Submitted as: development and technical paper
04 Mar 2022
Submitted as: development and technical paper | 04 Mar 2022
Status: this preprint is currently under review for the journal GMD.

Introducing new lightning schemes into the CHASER (MIROC) chemistry climate model

Yanfeng He1, Hossain Mohammed Syedul Hoque1, and Kengo Sudo1,2 Yanfeng He et al.
  • 1Graduate School of Environment Studies, Nagoya University, Nagoya, 464-8601, Japan
  • 2Japan Agency for Marine–Earth Science and Technology (JAMSTEC), 237-0061, Yokohama, Japan

Abstract. The formation of nitrogen oxides (NOx) associated with lightning activities (hereinafter designated as LNOx) is a major source of NOx. In fact, it is regarded as the most dominant NOx source in the upper troposphere. Therefore, improve the prediction accuracy of lightning and LNOx in chemical climate models is crucially important. This study implemented two new lightning schemes with the CHASER (MIROC) global chemical transport/climate model. The first lightning scheme is based on upward cloud ice flux (ICEFLUX scheme), whereas the second, also adopted in the European Centre for Medium-Range Weather Forecasts (ECMWF) forecasting system (original ECMWF scheme). In the case of the original ECMWF scheme, by tuning the equations and adjustment factors for land and ocean, a modified ECMWF scheme was also tested in CHASER. In the original version of CHASER (MIROC), lightning is initially parameterized with the widely used cloud top height scheme (CTH scheme). Model evaluations with lightning observations conducted using an optical transient detector (OTD) indicate that both the ICEFLUX and ECMWF schemes simulate the spatial distribution of lightning more accurately on a global scale than the CTH scheme does. The modified ECMWF scheme showed the highest prediction accuracy for the global distribution of lightning. Validation by atmospheric tomography (ATom) aircraft observations and tropospheric monitoring instrument (TROPOMI) satellite observations shows that the ICEFLUX scheme reduced the model biases to a greater extent than the ECMWF schemes when compared using the CTH scheme. The effects of the newly introduced lightning schemes on the tropospheric chemical fields were evaluated by comparison with the CTH scheme. Although the newly implemented lightning schemes have a minor effect on the tropospheric mean oxidation capacity compared to the CTH scheme, they led to marked change of oxidation capacity in different regions of the troposphere. Long-term trend analyses of flash and surface temperatures predicted using CHASER (2001–2020) show that lightning schemes predicted an increasing trend of lightning, except for the ICEFLUX scheme, which predicted a decreasing trend of lightning. The global lightning rates of increase during 2001–2020 predicted by the CTH scheme were 17.86 %/°C and 2.60 %/°C, respectively, with and without nudging, which are slightly beyond the range of an earlier study (5 %/°C–16 %/°C). Furthermore, the ECMWF schemes predicted a larger increasing trend of lightning flash rates under global warming by a factor of 3 (modified ECMWF scheme) and 5 (original ECMWF scheme) compared to the CTH scheme without nudging. In conclusion, the two new lightning schemes improved global lightning prediction in the CHASER model. However, further research is needed to assess the reproductivity of long-term trends of lightning.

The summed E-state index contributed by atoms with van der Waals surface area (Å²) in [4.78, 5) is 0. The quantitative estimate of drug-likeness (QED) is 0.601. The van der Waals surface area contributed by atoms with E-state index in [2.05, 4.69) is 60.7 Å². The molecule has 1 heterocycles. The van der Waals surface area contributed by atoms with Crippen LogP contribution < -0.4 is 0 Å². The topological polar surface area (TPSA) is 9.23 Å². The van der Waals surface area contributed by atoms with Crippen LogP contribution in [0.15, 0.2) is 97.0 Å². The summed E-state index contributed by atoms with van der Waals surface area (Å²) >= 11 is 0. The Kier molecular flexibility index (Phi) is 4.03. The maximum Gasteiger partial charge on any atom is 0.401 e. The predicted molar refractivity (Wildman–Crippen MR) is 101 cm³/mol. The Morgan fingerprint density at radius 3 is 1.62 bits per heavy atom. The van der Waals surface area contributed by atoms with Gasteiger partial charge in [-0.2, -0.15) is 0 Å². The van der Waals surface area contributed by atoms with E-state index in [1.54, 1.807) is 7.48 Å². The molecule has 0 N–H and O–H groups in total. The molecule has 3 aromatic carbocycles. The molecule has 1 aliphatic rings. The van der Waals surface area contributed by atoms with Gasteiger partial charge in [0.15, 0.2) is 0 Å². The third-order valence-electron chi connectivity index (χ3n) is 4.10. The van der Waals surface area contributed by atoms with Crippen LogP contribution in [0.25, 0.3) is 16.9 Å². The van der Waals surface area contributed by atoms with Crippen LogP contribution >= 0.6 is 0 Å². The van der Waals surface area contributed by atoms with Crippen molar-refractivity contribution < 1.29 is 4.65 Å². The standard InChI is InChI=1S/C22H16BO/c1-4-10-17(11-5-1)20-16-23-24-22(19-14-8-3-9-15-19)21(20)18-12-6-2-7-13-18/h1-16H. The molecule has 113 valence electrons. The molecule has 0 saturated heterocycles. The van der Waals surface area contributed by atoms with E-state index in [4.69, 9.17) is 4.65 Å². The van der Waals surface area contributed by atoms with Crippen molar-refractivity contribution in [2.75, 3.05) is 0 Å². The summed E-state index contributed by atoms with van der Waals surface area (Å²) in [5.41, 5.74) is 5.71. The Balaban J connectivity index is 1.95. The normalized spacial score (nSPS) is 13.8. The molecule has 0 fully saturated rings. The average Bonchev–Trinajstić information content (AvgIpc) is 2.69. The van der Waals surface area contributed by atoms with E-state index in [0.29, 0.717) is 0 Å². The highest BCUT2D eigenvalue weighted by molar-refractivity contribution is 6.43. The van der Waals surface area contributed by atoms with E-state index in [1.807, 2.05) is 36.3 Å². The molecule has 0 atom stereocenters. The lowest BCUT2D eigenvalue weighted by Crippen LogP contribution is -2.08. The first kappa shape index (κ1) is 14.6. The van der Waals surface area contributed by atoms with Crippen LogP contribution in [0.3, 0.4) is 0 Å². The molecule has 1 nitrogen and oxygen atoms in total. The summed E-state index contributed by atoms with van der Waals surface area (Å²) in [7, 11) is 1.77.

Yanfeng He et al.

Status: final response (author comments only)

Comment types: AC – author | RC – referee | CC – community | EC – editor | CEC – chief editor | : Report abuse
  • RC1: 'Comment on gmd-2022-39', Anonymous Referee #1, 22 Mar 2022
  • RC2: 'Comment on gmd-2022-39', Anonymous Referee #2, 14 Apr 2022
    • RC3: 'Reply on RC2 - regarding specific point 8', Declan Finney, 18 Apr 2022
  • RC4: 'Comment on gmd-2022-39', Anonymous Referee #3, 21 Apr 2022

Yanfeng He et al.

Yanfeng He et al.


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Short summary
Lightning-produced NOx (LNOx) is a major source of NOx. Hence, it is crucial to improve the prediction accuracy of lightning and LNOx in chemical climate models. By modifying existing lightning schemes and testing them in the chemical climate model CHASER. We improved the prediction accuracy of lightning in CHASER. Different lightning schemes response very different under global warming, which indicates further research is needed considering the reproductivity of long-term trends of lightning.